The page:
We also analyzed the results of the Families survey after splitting them into subgroups based on the user’s primary diagnosis. Here, the three groups that were large enough to analyze were Angelman Syndrome (n = 48), autism spectrum disorder (n = 54), and cerebral palsy (n = 38). To simplify the analysis, users with diagnoses of both autism and Angelman Syndrome were assigned to the Angelman Syndrome category. Users who had both an autism diagnosis and a diagnosis of cerebral palsy, Down syndrome, Rett syndrome, or another specific syndrome were excluded, as were users diagnosed with both cerebral palsy and another specific syndrome.
We found that compared to family members of AAC users with a primary diagnosis of autism or cerebral palsy, the Angelman families were less likely to report using specific receptive drills, prompting and direct instruction and more likely to report frequently making comments rather than always asking the user questions. Family of AAC users with an Angelman or cerebral palsy diagnosis were both more likely than families of AAC users with a primary autism diagnosis to report using timing-based strategies. Another interesting result is that families where the AAC user had a cerebral palsy diagnosis were more likely to report either “never” or “frequently” and much less likely to report “sometimes” using prompting.
The Angelman Syndrome Foundation's excellent Communication Training Series likely deserves much of the credit for these results. This webinar series provides practical tips for implementing a robust AAC system and teaching specific core words in the context of everyday life. Two special episodes of the webinar focus on the advantages of non-directive approaches. While families of AAC users with any diagnosis would benefit from the suggestions in this webinar, parents of children and adults with Angelman syndrome most likely make up the majority of its audience. Our new AssistiveWare Core Word Classroom is another resource designed to meet this need for specific ideas for teaching and modeling core words in everyday activities.
One other possible contributing factor is that the AAC users with a primary autism diagnosis may receive AAC instruction based on ABA principles. This would be expected to increase the frequency of specific receptive drills, direct teaching and prompting for this group. However, this would not explain why the cerebral palsy and autism groups have generally similar results.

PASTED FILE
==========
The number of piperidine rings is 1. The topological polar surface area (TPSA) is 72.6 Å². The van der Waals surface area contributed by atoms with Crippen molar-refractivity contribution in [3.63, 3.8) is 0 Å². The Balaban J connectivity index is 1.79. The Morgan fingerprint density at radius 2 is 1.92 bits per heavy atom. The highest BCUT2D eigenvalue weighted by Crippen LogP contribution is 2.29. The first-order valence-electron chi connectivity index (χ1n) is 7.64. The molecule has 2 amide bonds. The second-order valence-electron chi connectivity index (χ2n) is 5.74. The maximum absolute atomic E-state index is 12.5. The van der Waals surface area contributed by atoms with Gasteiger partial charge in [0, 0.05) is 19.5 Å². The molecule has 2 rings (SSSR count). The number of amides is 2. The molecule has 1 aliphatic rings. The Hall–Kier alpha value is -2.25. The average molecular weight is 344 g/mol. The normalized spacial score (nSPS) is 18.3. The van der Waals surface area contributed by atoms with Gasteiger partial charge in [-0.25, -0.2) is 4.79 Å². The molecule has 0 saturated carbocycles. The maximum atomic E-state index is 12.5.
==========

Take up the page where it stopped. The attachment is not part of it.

Of course, we do know that what people say they do on a survey doesn't always exactly match what they do in real life. People may say they do something more frequently than they actually do, because they know that they should be doing it. A parent or teacher may know they should model the AAC system, but struggle to effectively do so when interacting with their child or client. This may also explain some of the difference in how often family members and professionals report “frequently” using specific strategies. While the same effect would apply to both surveys, it would likely be stronger for professionals, since use of effective teaching strategies directly reflects on job performance. Without being able to observe any of the respondents, we cannot be completely certain how often they are using any particular strategy. We also know that our sample is biased toward families and professionals who actively seek out online resources related to AAC.
Fortunately, the results do indicate that at the very least, most respondents have a relatively strong understanding of which strategies they should be using more often. In general, respondents also understand which strategies they should be using less often. The promising results from the Angelman families suggest that one way to bridge the likely gap between theoretical knowledge and actual practice is to develop materials that provide specific examples of ways to implement effective teaching strategies with targeted words.